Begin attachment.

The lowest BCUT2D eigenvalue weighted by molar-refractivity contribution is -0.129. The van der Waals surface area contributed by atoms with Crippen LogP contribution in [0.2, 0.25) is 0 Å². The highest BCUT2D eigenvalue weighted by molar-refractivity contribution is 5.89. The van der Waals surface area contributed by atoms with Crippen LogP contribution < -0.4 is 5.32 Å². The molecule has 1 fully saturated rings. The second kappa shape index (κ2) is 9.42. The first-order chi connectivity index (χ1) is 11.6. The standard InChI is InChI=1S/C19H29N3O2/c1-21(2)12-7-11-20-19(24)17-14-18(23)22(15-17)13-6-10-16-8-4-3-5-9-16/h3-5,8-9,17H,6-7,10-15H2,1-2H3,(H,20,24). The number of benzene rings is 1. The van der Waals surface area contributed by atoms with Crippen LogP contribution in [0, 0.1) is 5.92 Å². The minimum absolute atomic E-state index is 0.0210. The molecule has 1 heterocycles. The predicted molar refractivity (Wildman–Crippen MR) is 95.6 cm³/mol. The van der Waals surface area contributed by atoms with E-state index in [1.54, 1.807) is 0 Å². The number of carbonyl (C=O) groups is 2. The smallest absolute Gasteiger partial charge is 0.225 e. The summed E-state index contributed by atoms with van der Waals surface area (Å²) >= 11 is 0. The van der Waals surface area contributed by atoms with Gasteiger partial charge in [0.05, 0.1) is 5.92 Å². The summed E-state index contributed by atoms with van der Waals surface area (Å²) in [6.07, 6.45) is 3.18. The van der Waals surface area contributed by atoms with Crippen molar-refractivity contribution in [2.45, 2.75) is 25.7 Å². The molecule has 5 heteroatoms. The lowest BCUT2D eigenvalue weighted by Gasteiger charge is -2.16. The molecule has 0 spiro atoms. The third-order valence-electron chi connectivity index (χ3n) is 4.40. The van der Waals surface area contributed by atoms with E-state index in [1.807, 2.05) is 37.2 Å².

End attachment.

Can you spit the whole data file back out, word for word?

The lowest BCUT2D eigenvalue weighted by molar-refractivity contribution is -0.129. The van der Waals surface area contributed by atoms with Crippen LogP contribution in [0.2, 0.25) is 0 Å². The highest BCUT2D eigenvalue weighted by molar-refractivity contribution is 5.89. The van der Waals surface area contributed by atoms with Crippen LogP contribution < -0.4 is 5.32 Å². The molecule has 1 fully saturated rings. The second kappa shape index (κ2) is 9.42. The first-order chi connectivity index (χ1) is 11.6. The standard InChI is InChI=1S/C19H29N3O2/c1-21(2)12-7-11-20-19(24)17-14-18(23)22(15-17)13-6-10-16-8-4-3-5-9-16/h3-5,8-9,17H,6-7,10-15H2,1-2H3,(H,20,24). The number of benzene rings is 1. The van der Waals surface area contributed by atoms with Crippen LogP contribution in [0, 0.1) is 5.92 Å². The minimum absolute atomic E-state index is 0.0210. The molecule has 1 heterocycles. The predicted molar refractivity (Wildman–Crippen MR) is 95.6 cm³/mol. The van der Waals surface area contributed by atoms with E-state index in [1.54, 1.807) is 0 Å². The number of carbonyl (C=O) groups is 2. The smallest absolute Gasteiger partial charge is 0.225 e. The summed E-state index contributed by atoms with van der Waals surface area (Å²) >= 11 is 0. The van der Waals surface area contributed by atoms with Gasteiger partial charge in [0.05, 0.1) is 5.92 Å². The summed E-state index contributed by atoms with van der Waals surface area (Å²) in [6.07, 6.45) is 3.18. The van der Waals surface area contributed by atoms with Crippen molar-refractivity contribution in [2.45, 2.75) is 25.7 Å². The molecule has 5 heteroatoms. The lowest BCUT2D eigenvalue weighted by Gasteiger charge is -2.16. The molecule has 0 spiro atoms. The third-order valence-electron chi connectivity index (χ3n) is 4.40. The van der Waals surface area contributed by atoms with E-state index in [1.807, 2.05) is 37.2 Å².